28 Sep How Long Should I Keep Tax Records?
If you’re like many Americans, you may have tax returns from a decade ago languishing in your filing cabinet. But you don’t need to hold on to tax documents for as long as you might think. In almost all cases, you can shred or throw away any documents such as W-2s, 1099s, or other forms or receipts three years after you file your tax return.
The basic retention period:
Federal tax return substantiation is generally three years from the later of the tax return filing due date OR the actual filing date. Your state and local audit timelines may differ. Often states can review tax returns after your federal return is officially closed to a potential audit.
Period of Limitations that apply to income tax returns
- Keep pay stubs for 1 year at least until you check them against your W-2s. If all the totals match, you can then shred the pay stubs. Take a similar approach with monthly brokerage statements—you can generally dispose of them if they match up with your year-end statements and 1099s.
- Keep records for 3 years from the date you filed your original return or 2 years from the date you paid the tax, whichever is later if you file a claim for credit or refund after you file your return. Examples include:
- W-2 forms reporting income
- 1099 forms showing income, capital gains, dividends, and interest on investments
- 1098 forms if you deducted mortgage interest
- Canceled checks and receipts for charitable contributions
- Records showing eligible expenses for withdrawals from health savings accounts and 529 college-savings plans; and
- Records showing contributions to a tax-deductible retirement savings plan, such as a traditional IRA
- Keep employment tax records for at least 4 years after the date that the tax becomes due or is paid, whichever is later.
- Keep records for 6 years if you do not report income that you should report, and it is more than 25% of the gross income shown on your return.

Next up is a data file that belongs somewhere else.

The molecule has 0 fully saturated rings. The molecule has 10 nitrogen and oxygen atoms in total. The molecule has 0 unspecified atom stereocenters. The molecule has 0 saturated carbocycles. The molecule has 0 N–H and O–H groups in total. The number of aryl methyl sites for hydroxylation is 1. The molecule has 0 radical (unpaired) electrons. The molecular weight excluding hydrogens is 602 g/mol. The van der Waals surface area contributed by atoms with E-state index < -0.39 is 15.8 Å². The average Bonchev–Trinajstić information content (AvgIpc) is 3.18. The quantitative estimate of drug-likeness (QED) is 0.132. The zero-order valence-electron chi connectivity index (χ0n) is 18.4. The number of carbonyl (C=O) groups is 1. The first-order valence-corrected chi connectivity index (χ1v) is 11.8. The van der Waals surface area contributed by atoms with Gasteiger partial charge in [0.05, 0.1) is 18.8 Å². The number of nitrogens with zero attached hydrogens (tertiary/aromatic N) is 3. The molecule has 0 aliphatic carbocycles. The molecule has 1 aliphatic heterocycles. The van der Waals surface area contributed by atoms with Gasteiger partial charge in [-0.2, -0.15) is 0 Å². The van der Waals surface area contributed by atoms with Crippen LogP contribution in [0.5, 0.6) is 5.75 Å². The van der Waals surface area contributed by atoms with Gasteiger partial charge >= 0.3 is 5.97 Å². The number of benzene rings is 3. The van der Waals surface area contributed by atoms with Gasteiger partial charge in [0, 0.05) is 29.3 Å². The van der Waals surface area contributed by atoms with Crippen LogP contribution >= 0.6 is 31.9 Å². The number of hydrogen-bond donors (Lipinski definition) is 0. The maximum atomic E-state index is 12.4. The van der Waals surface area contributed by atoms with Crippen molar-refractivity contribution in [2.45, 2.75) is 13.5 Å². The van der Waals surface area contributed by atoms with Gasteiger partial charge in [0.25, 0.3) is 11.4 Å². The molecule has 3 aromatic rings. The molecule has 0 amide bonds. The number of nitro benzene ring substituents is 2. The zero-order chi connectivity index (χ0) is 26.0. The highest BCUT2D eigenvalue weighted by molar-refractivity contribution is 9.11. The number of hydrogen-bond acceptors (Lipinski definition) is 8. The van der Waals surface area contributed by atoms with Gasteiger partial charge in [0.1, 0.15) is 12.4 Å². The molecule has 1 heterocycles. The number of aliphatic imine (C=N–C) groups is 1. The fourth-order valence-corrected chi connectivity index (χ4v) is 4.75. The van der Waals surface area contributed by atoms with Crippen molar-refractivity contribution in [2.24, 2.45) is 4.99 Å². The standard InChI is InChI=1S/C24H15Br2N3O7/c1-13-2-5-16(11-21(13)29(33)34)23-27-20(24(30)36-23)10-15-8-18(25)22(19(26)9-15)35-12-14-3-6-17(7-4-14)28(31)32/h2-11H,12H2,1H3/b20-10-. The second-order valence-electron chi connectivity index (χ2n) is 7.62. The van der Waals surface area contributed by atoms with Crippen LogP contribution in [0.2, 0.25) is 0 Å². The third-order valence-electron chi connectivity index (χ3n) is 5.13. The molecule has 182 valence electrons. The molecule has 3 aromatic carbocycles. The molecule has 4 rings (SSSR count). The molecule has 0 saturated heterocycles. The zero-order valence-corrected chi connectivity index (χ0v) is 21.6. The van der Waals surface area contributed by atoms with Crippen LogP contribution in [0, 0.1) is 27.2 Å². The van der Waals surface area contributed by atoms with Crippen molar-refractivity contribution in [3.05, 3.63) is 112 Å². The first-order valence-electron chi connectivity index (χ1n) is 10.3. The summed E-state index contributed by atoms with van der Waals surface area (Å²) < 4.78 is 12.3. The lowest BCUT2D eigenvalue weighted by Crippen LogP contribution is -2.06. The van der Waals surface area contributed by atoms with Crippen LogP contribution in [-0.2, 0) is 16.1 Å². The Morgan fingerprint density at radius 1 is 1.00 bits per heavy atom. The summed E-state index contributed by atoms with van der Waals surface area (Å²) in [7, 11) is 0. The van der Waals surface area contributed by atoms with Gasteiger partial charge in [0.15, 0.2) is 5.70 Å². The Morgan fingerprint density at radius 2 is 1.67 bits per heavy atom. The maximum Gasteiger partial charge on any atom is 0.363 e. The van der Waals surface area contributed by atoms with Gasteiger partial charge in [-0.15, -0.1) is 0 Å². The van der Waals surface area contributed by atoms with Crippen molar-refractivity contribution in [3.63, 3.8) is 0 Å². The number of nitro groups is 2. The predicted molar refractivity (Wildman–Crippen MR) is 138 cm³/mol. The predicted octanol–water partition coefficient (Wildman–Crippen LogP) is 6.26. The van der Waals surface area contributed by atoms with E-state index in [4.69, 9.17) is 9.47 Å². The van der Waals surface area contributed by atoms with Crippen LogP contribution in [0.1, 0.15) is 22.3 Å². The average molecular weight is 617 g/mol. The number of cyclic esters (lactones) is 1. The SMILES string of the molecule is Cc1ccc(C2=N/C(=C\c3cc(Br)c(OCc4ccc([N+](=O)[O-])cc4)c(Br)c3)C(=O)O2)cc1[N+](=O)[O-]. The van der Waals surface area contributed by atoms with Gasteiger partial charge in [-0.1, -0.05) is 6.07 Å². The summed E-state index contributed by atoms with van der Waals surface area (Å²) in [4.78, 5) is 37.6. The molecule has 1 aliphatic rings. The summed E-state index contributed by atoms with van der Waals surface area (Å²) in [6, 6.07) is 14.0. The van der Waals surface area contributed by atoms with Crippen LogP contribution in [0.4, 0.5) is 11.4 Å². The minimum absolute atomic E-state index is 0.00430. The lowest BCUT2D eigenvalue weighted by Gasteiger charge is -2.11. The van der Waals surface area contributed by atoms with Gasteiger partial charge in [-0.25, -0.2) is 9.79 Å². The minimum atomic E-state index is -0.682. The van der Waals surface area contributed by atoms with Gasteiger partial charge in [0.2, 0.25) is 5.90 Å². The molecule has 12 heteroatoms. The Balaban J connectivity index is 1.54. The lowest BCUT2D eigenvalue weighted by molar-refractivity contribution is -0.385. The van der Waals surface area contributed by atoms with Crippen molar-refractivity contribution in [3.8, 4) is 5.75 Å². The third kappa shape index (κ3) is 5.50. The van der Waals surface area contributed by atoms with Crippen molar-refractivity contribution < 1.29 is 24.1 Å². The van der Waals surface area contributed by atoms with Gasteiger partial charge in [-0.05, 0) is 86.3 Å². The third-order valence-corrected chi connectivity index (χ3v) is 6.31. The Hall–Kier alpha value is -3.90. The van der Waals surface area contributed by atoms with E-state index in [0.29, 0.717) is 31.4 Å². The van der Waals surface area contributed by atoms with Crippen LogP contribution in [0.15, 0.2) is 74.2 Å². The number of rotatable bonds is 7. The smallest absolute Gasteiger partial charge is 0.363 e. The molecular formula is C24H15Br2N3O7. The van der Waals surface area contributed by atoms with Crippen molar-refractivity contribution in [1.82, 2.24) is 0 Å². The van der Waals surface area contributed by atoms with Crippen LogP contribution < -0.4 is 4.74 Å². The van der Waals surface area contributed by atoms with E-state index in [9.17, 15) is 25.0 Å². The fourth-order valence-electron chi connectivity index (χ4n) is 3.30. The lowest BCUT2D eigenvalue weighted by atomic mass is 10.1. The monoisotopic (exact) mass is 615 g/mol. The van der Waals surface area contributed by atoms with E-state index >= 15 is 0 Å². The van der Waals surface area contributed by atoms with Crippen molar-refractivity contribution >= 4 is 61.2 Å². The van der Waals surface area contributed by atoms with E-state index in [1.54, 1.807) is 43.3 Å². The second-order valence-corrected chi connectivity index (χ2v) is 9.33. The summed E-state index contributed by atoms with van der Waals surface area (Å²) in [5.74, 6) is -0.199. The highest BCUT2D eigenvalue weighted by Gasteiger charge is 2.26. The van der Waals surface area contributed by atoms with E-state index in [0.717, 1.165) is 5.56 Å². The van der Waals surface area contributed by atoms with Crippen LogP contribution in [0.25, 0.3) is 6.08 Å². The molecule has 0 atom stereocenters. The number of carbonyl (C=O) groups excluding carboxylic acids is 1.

- Keep records for 7 years if you file a claim for a loss from worthless securities or bad debt deduction.
- Keep records indefinitely if you do not file a return.
- Keep records indefinitely if you file a fraudulent return.
Note: Keep copies of your filed tax returns. They help in preparing future tax returns and making computations if you file an amended return.
The following questions should be applied to each record as you decide whether to keep a document or throw it away.
Are the records connected to property?
Generally, keep records relating to property until the period of limitations expires for the year in which you dispose of the property. You must keep these records to figure any depreciation, amortization, or depletion deduction and to figure the gain or loss when you sell or otherwise dispose of the property.
If you received property in a nontaxable exchange, your basis in that property is the same as the basis of the property you gave up, increased by any money you paid. You must keep the records on the old property, as well as on the new property until the period of limitations expires for the year in which you dispose of the new property.
When your records are no longer needed for tax purposes, do not discard them until you check to see if you have to keep them longer for other purposes. For example, your insurance company or creditors may require you to keep them longer than the IRS does. Copies of divorce decrees, records of insurance, and home sale closing paperwork are common examples of documents needed for other reasons.
Keep some things forever.
Some items should be kept indefinitely. These include, but are not limited to, copies of your 1040 tax return, major asset purchases and sales (i.e. home mortgage, home closing documents, documentation for stock and investment transactions, major asset purchase and sale documents, insurance documentation, and birth/death/marriage certificates).